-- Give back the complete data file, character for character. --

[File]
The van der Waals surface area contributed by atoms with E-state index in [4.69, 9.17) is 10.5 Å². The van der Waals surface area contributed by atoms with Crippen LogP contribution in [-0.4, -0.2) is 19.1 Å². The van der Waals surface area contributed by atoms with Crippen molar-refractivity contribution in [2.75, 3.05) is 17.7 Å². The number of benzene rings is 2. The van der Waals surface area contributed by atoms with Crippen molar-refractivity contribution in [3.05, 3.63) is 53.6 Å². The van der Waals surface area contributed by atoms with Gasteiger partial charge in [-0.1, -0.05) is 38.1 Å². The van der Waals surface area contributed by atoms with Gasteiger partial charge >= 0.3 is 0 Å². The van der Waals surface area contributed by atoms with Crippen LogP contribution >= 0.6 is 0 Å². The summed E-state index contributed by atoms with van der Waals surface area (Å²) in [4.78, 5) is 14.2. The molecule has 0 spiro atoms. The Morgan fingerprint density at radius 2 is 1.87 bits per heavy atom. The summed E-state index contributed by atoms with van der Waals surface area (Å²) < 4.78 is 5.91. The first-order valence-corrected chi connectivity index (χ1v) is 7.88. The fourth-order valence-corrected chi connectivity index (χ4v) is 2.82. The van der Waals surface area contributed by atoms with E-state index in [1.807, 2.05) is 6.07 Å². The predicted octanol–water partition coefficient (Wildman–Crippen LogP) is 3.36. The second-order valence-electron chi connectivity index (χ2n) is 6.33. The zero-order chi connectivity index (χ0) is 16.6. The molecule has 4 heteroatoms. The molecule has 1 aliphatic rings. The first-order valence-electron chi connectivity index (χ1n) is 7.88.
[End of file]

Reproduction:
The van der Waals surface area contributed by atoms with E-state index in [4.69, 9.17) is 10.5 Å². The van der Waals surface area contributed by atoms with Crippen LogP contribution in [-0.4, -0.2) is 19.1 Å². The van der Waals surface area contributed by atoms with Crippen molar-refractivity contribution in [2.75, 3.05) is 17.7 Å². The number of benzene rings is 2. The van der Waals surface area contributed by atoms with Crippen molar-refractivity contribution in [3.05, 3.63) is 53.6 Å². The van der Waals surface area contributed by atoms with Gasteiger partial charge in [-0.1, -0.05) is 38.1 Å². The van der Waals surface area contributed by atoms with Gasteiger partial charge >= 0.3 is 0 Å². The van der Waals surface area contributed by atoms with Crippen LogP contribution >= 0.6 is 0 Å². The summed E-state index contributed by atoms with van der Waals surface area (Å²) in [4.78, 5) is 14.2. The molecule has 0 spiro atoms. The Morgan fingerprint density at radius 2 is 1.87 bits per heavy atom. The summed E-state index contributed by atoms with van der Waals surface area (Å²) < 4.78 is 5.91. The first-order valence-corrected chi connectivity index (χ1v) is 7.88. The fourth-order valence-corrected chi connectivity index (χ4v) is 2.82. The van der Waals surface area contributed by atoms with E-state index in [1.807, 2.05) is 6.07 Å². The predicted octanol–water partition coefficient (Wildman–Crippen LogP) is 3.36. The second-order valence-electron chi connectivity index (χ2n) is 6.33. The zero-order chi connectivity index (χ0) is 16.6. The molecule has 4 heteroatoms. The molecule has 1 aliphatic rings. The first-order valence-electron chi connectivity index (χ1n) is 7.88.